Courage and Cowardice in Colorado

For Christians, Sundays are a time of worship and reflection, a day for families to come together and contemplate the selfless love of He who shed His blood so that we may have life.  For two religious communities in Colorado, however, last Sunday was also a day of selfish hatred and senseless bloodshed. 

In the early hours of that cold, snowy day, twenty-four-year-old Matthew Murray drove to a Youth With a Mission training center for Christian missionaries near Denver.  Murray, who was dismissed from Youth With a Mission a few years earlier and had been sending it hate mail, asked to spend the night at the school.  When school employees explained to Murray that the center did not have any beds and offered to take him to a shelter, he opened fire with a handgun, killing two young staff members and injuring two others. 

But Murray was not done.  Twelve hours later, he drove to the New Life Church in Colorado Springs and opened fire on people entering the church for its morning service, killing two teenage sisters and critically injuring their father.  Murray then walked into the church carrying two handguns, an assault rifle and over 1,000 rounds of ammunition and began firing indiscriminately at the large crowd that had already congregated. 

As shocking as Murray’s repugnant acts were, even more shocking was the deep-seated hatred of Christians that seems to have motivated his actions.  Between shooting sprees, Murray, who had been home-schooled in a highly religious family, made an online post explaining what drove him to commit his unspeakable crimes. 

“…God, I can’t wait till I can kill you people.  Feel no remorse, no sense of shame, I don’t care if I live or die in the shoot-out.  All I want to do is kill and injure as many of you…as I can especially Christians who are to blame for most of the problems in the world.” 

If Murray’s anti-Christian animus seems familiar, it’s because it closely resembles that of a number of other recent mass murderers, including the Columbine High School shooters, the Virginia Tech shooter and even the monster who massacred five young Amish girls at the West Nickel Mines School in Pennsylvania.  The common denominator of anti-Christian bigotry is difficult to miss. But what’s more difficult to overlook is that the intense hatred of Christianity that often fuels these violent acts is the same hatred of Christianity so often cultivated and promoted in the media by America’s cultural Left.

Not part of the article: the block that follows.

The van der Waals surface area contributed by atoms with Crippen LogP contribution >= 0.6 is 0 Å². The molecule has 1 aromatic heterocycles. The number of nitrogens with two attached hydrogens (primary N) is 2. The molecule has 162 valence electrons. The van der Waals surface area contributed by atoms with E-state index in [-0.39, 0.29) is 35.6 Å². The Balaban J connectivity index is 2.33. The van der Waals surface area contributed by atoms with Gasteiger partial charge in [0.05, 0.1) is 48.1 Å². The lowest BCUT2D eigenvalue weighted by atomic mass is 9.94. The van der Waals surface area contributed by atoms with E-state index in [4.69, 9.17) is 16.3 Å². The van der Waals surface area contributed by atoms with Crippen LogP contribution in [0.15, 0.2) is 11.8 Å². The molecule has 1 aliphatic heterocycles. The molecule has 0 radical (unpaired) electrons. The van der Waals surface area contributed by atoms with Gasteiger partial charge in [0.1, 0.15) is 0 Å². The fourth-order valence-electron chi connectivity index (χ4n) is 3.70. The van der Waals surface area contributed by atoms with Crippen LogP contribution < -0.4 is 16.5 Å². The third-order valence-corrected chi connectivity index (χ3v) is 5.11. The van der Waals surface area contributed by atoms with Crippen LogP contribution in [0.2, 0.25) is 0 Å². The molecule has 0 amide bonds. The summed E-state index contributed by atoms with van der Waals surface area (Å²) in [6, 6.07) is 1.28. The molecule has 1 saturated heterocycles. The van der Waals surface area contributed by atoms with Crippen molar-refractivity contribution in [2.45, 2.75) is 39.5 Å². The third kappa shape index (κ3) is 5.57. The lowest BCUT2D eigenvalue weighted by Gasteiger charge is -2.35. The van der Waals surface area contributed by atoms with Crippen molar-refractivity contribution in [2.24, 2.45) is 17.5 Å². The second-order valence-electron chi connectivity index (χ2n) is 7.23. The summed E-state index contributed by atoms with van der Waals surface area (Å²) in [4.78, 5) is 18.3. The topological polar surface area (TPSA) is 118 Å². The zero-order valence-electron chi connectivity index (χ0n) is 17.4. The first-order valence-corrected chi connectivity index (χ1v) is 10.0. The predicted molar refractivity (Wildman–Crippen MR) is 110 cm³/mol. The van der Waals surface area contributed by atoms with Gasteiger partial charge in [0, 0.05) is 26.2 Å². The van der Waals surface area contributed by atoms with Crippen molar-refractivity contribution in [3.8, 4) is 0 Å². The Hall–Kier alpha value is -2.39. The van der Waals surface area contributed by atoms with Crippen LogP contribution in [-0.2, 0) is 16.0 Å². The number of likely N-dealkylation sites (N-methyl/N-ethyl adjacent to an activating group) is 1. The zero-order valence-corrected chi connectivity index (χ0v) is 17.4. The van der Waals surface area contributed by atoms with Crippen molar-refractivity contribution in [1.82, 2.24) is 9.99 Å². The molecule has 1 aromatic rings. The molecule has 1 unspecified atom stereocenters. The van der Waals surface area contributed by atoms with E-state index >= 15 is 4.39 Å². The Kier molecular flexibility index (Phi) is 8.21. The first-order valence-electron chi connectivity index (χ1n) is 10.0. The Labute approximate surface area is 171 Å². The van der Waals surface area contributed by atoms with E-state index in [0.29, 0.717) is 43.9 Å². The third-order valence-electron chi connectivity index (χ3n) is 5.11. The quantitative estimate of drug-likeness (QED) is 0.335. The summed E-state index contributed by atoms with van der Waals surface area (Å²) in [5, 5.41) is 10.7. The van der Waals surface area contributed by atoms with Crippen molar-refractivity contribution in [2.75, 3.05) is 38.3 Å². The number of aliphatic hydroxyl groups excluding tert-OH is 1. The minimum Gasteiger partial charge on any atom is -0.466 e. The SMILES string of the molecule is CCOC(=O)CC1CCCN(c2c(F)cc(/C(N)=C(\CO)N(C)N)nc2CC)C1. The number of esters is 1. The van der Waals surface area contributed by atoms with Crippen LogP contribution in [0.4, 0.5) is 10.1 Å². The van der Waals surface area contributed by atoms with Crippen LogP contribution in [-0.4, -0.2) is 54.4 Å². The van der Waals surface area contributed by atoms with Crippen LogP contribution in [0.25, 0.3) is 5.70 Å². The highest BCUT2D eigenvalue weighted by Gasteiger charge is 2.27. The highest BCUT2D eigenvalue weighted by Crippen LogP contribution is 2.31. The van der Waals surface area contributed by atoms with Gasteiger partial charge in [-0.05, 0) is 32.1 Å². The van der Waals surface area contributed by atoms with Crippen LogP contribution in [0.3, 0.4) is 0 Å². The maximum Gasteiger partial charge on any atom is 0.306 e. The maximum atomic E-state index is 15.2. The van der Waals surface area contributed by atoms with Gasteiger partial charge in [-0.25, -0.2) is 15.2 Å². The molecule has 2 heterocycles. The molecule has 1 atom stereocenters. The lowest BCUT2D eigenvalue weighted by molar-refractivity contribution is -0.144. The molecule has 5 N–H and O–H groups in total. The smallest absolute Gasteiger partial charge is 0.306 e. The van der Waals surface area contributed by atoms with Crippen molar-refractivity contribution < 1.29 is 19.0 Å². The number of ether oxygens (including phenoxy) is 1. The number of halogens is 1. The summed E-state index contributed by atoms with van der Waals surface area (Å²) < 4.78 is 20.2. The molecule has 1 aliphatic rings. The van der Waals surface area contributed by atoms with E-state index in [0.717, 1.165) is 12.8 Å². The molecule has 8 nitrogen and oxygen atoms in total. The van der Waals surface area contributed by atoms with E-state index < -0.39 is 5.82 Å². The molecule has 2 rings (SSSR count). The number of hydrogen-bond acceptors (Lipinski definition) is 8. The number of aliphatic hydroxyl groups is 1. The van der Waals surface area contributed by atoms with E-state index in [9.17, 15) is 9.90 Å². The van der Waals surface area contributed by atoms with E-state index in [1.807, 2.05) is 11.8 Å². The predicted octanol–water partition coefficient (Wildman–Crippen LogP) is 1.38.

Whether it is Rosie O’Donnell declaring that “Radical Christianity is just as threatening as radical Islam in a country like America,” Elton John insisting that all organized religion be banned or polemicist Christopher Hitchens claiming that “religion poisons everything,” when a common message in the media is that religion, and in particular Christianity, is the bane of enlightened existence, it is not hard to recognize why so many young people feel such animosity towards it. 

On a more encouraging note, in the midst of the wickedness of last Sunday’s shootings — as often happens when Evil and Good collide — a small glimmer of hope shined brightly.  After killing the two teenage girls outside New Life Church, walking into the church and beginning to fire, Murray was met almost immediately with two bullets from Jeanne Assam’s gun.  Assam, a church member and former police officer who volunteered as a security officer at the church, shot Murray before he was able to hit any of his targets.  Immobilized, Murray then shot himself in the head. 

Describing the split-second decision she had to make, Assam told reporters:  “It seemed like it was me, the gunman and God. …God guided me and protected me.” When asked if she felt like a hero, Assam said, “I wasn’t just going to wait for him to do further damage.  I give credit to God.” 

New Life Pastor Brad Boyd also described what happened: “When the shots were fired she rushed toward the scene and encountered the gunman in the hallway,” he explained.  “He never got more than 50 feet into the church. She probably saved over 100 lives. He had enough ammunition on him to do a lot of damage.” Lives were saved at New Life Church last Sunday because a courageous, law-abiding citizen was armed and ready to act in the public’s defense.

As happened during the Virginia Tech massacre earlier this year — when Holocaust survivor and professor Liviu Librescu gave his life holding off the gunman at the entrance to his classroom while students escaped through windows — Assam’s actions reaffirmed a fundamental truth:  that while human beings are capable of selfish acts of hatred, they are also capable of exhibiting heroic courage and selfless love, the kind that allows others to have life.